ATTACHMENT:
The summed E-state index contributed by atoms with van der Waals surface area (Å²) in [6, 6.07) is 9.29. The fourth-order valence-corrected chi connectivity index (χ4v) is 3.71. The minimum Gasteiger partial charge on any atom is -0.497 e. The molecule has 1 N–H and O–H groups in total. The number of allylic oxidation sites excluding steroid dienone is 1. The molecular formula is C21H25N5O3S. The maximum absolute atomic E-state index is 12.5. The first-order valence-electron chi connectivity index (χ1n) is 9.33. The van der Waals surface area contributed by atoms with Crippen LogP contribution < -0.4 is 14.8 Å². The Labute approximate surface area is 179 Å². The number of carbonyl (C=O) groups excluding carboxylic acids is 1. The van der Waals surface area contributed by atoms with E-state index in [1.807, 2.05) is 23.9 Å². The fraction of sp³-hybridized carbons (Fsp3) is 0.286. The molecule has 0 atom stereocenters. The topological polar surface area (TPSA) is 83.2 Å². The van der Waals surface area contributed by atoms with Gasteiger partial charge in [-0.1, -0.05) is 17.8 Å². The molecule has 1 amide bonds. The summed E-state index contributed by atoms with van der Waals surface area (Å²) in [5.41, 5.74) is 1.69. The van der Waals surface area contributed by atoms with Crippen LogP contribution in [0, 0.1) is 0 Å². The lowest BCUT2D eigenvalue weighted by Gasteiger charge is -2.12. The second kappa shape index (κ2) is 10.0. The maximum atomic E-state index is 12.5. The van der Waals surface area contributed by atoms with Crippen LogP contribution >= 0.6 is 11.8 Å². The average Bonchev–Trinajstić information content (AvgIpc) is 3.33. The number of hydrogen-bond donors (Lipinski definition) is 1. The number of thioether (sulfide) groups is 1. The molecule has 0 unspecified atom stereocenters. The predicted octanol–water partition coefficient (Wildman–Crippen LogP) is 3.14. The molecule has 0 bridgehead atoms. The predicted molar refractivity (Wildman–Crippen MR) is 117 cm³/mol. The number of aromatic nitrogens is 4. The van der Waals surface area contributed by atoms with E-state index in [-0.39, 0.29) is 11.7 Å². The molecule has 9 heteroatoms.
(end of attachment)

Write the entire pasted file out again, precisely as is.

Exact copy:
The summed E-state index contributed by atoms with van der Waals surface area (Å²) in [6, 6.07) is 9.29. The fourth-order valence-corrected chi connectivity index (χ4v) is 3.71. The minimum Gasteiger partial charge on any atom is -0.497 e. The molecule has 1 N–H and O–H groups in total. The number of allylic oxidation sites excluding steroid dienone is 1. The molecular formula is C21H25N5O3S. The maximum absolute atomic E-state index is 12.5. The first-order valence-electron chi connectivity index (χ1n) is 9.33. The van der Waals surface area contributed by atoms with Crippen LogP contribution < -0.4 is 14.8 Å². The Labute approximate surface area is 179 Å². The number of carbonyl (C=O) groups excluding carboxylic acids is 1. The van der Waals surface area contributed by atoms with E-state index in [1.807, 2.05) is 23.9 Å². The fraction of sp³-hybridized carbons (Fsp3) is 0.286. The molecule has 0 atom stereocenters. The topological polar surface area (TPSA) is 83.2 Å². The van der Waals surface area contributed by atoms with Gasteiger partial charge in [-0.1, -0.05) is 17.8 Å². The molecule has 1 amide bonds. The summed E-state index contributed by atoms with van der Waals surface area (Å²) in [5.41, 5.74) is 1.69. The van der Waals surface area contributed by atoms with Crippen LogP contribution in [0, 0.1) is 0 Å². The lowest BCUT2D eigenvalue weighted by Gasteiger charge is -2.12. The second kappa shape index (κ2) is 10.0. The maximum atomic E-state index is 12.5. The van der Waals surface area contributed by atoms with Crippen LogP contribution >= 0.6 is 11.8 Å². The average Bonchev–Trinajstić information content (AvgIpc) is 3.33. The number of hydrogen-bond donors (Lipinski definition) is 1. The number of thioether (sulfide) groups is 1. The molecule has 0 unspecified atom stereocenters. The predicted octanol–water partition coefficient (Wildman–Crippen LogP) is 3.14. The molecule has 0 bridgehead atoms. The predicted molar refractivity (Wildman–Crippen MR) is 117 cm³/mol. The number of aromatic nitrogens is 4. The van der Waals surface area contributed by atoms with E-state index in [-0.39, 0.29) is 11.7 Å². The molecule has 9 heteroatoms.